How getting your hands dirty calms your mind

I have a garden plot.  This year I had a bumper crop for the neighborhood vermin.  What the rabbits didn’t eat the rats finished off.  I never caught any rats in action but I don’t think rabbits can climb up apple trees or tomato vines.   Based on research the neighborhood rabbits and rats are not only well fed but are very mellow.

Well fed by judy

Most gardens are sources of fresh food, but increasingly they’re also an extension of therapy for people with mental health issues, such as post-traumatic stress disorder, or PTSD; depression; and anxiety.

It’s called horticultural therapy. And some doctors, psychologists and occupational therapists are now at work to test whether building, planting, and harvesting a garden can be a therapeutic process in its own right.

“Social scientists have also been looking at gardens built by and for the homeless, ex-convicts on probation and hospital patients. The results of early studies suggest they have a positive impact. Most people tend to not revert back to bad behavior and many make changes in their lives for the better, the studies show.”

“For now, that evidence seems to be enough to fuel the burgeoning field — programs like a camp for troubled teens in Hawaii, called Pacific Quest. Program staff tell The Salt they believe the garden is a beneficial tool to emotionally engage the kids.”

“For a few months, students — many with psychological issues from trauma, adoption, depression — band together and run a garden from the seed to the dinner plate. “They are introduced to the garden by eating the food planted by [a camper] who was in their shoes just a few months ago,” Travis Slagle, a Horticultural Therapy Association member and land supervisor for Pacific Quest, tells The Salt. “That builds their curiosity.”‘

A 2007 study in the journal Neuroscience found a bacteria found in soil linked with increased serotonin production in the brain — a sign that gardening could increase serotonin levels and improve depression.

“Much of the science behind just how gardening affects the mind and brain still remains a mystery. What scientists do know is that gardening reduces stress and calms the nerves. It decreases cortisol, a hormone that plays a role in stress response.”

click here to Read entire article

Next year I’m planting flowers. It’s only fair I give the snails their share of calm.

(jw)

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14 thoughts on “How getting your hands dirty calms your mind

  1. I love reading this blog because it’s as entertaining as it is informative. And I’m so glad you’ve found a way to keep the local vermin well fed – you at least can shop for your food. They’ve got to scrounge.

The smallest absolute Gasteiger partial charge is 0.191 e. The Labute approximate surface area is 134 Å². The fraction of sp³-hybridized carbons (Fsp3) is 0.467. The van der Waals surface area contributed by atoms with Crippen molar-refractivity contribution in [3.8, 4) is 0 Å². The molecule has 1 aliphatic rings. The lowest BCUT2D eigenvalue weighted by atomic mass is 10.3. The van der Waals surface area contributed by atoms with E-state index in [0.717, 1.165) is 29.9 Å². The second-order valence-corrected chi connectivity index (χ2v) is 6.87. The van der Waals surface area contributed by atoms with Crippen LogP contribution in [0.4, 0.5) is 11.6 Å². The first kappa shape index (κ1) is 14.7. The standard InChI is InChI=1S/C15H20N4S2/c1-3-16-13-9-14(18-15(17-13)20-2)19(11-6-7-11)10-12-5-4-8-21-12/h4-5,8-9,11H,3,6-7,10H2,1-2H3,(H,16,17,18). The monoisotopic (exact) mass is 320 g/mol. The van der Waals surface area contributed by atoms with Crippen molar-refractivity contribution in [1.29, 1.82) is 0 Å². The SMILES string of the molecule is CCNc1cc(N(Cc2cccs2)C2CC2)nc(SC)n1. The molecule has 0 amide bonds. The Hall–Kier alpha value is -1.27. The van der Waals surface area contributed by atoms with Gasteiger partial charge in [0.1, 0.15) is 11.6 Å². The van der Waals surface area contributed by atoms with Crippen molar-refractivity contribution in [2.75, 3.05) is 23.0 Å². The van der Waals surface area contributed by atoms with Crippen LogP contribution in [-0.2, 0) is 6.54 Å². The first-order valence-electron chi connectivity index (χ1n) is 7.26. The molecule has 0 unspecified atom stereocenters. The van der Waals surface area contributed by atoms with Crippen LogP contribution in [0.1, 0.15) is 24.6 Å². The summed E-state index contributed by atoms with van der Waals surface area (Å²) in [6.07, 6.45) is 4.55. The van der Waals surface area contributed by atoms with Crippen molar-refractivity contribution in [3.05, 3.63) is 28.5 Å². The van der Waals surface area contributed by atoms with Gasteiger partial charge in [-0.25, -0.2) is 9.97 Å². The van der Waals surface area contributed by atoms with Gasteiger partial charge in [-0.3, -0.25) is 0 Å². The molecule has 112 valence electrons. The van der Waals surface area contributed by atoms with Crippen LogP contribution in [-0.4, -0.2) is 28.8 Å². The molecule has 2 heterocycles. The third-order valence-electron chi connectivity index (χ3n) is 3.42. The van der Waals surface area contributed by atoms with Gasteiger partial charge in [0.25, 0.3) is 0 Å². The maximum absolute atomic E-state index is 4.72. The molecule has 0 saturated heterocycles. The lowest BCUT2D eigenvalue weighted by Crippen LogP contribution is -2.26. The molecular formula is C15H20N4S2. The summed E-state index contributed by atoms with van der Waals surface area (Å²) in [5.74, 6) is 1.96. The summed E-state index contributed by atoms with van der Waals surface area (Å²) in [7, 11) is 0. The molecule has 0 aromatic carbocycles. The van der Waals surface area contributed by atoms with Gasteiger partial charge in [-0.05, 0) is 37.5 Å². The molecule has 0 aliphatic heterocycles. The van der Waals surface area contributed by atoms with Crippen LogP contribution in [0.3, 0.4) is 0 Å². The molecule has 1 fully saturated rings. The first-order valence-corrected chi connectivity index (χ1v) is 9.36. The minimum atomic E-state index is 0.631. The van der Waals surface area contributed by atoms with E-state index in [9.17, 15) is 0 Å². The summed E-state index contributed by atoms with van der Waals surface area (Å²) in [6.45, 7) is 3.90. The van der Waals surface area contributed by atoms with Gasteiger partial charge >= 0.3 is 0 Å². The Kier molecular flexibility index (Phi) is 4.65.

Seriously, another very good thing for people to do is to work with clay which has many of the same calming and engaging effects. While you can’t eat the results, the physical engagement of working with clay is beneficial, even if the products aren’t fired and the damp clay is just tossed back into the heap like caught fish released into the ocean.

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  2. Great post!! I knew gardening was therapeutic but it is nice to read that there are studies which prove it. I thought only chocolate improved serotonin levels 🙂

    That is one very cute rat! Terrific post. Am sharing it with many……

    Peta

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    • Peta,
      Happy you liked it! I love gardening, and getting dirty (Since I love falling water I love getting clean too)! Thank you for sharing–rat loves to get his picture out in public!!
      Peggy

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  3. Oooo I love my gardening! Its true though what you say, the air, the light, the sun (limited here in Scotland, but you get the gist) and the exercise all combine to send the mind into a happier place. It’s just fantastic! Thanks for the post … Looking forward to others 🌻🌻

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    • Howikilledbety,
      I love to garden, too. I grew up in Arizona, where there is too much sun, but California is just about right. I am lucky because I love to get dirty, sunshine and exercise as you mention, and also, I love getting clean, too–so I continue the fun when I go inside.
      Peggy

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        • Katie, I’m responding instead of Peggy (which I agree is a lovely name but not as lovely as Peggy herself!) to tell you that she and I are BOTH delighted you found CATNIPblog. I was in Scotland in the late 1960’s and I remember the wonderful people and fabulous architecture . . . even tho the weather was, as you say, not the best when I visited. It was late fall and rained . . . a lot! I particularly remember the children who were delightful.
          judy

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        • You’re right, the people are just amazing … something that I’ve never come across before! They are so welcoming. But, yes, oh how it rains! Lovely to meet you both and I’m so glad to have found you! Katie

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